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Characteristics associated with COVID-19 or other respiratory viruses' infections at a single-center Emergency Department
  • +11
  • Donia BOUZID,
  • Jimmy Mullaert,
  • Quentin Le hingrat,
  • odile Laurent,
  • Xavier Duval,
  • Xavier Lescure,
  • Jean François Timsit,
  • Diane Descamps,
  • Philippe Montravers,
  • Christophe Choquet,
  • ED influenza management study group,
  • Jean Christophe Lucet,
  • Enrique Casalino,
  • Benoit Visseaux
Donia BOUZID
APHP
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Jimmy Mullaert
APHP
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Quentin Le hingrat
APHP
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odile Laurent
APHP
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Xavier Duval
Universite Paris Diderot
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Xavier Lescure
APHP
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Jean François Timsit
APHP
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Diane Descamps
APHP
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Philippe Montravers
APHP
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Christophe Choquet
APHP
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ED influenza management study group
APHP
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Jean Christophe Lucet
APHP
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Enrique Casalino
APHP
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Benoit Visseaux
APHP
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Abstract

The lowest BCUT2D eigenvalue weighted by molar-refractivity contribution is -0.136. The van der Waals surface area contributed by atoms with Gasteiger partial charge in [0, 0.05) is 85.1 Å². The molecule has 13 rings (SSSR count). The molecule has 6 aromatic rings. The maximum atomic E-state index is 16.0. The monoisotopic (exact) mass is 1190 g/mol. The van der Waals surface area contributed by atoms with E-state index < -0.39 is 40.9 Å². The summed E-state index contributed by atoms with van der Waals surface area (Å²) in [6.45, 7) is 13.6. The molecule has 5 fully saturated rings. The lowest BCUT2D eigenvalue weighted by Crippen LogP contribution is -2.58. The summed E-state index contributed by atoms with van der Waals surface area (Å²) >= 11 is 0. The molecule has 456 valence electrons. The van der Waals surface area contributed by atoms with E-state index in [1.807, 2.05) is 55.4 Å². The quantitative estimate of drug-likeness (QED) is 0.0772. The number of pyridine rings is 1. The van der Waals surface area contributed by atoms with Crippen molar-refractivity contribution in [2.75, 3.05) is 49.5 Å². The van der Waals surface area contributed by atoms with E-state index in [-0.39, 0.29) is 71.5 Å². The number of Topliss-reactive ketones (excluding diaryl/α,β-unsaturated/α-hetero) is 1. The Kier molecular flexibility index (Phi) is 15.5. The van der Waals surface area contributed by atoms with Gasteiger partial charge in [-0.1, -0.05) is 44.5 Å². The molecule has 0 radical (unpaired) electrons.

Background Rapid identification of patients with high suspicion of COVID-19 may become a challenge with the co-circulation of multiple respiratory viruses (RVs). We have identified clinical or biological characteristics to help distinguish SARS-CoV-2 from other RVs. Methods We used a prospective cohort including all consecutive patients admitted through the emergency department’s (ED) and presenting respiratory symptoms from November 2019 to April 2020. Patients were tested for RV using multiplex polymerase chain reaction (mPCR) and SARS-CoV-2 RT-PCR. Results 203/508 patients were positive for an RV during the non-SARS-CoV-2 epidemic period (November to February), and 268/596 patients were SARS-CoV-2 positive during the SARS-CoV-2 epidemic (March to April). Younger age, male gender, fever, absence of expectoration and absence of chronic lung disease were statistically associated with SARS-CoV-2 detection. Combining these variables allowed for the distinguishing of SARS-CoV-2 infections with 83, 65, 75 and 76% sensitivity, specificity, PPV and NPV, respectively. Conclusion Patients’ characteristics associated with a positive PCR are common between SARS-CoV-2 and other RVs, but a simple discrimination of strong SARS-CoV-2 suspicion with a limited set of clinical features seems possible. Such scoring could be useful but has to be prospectively evaluated and will not eliminate the need for rapid PCR assays.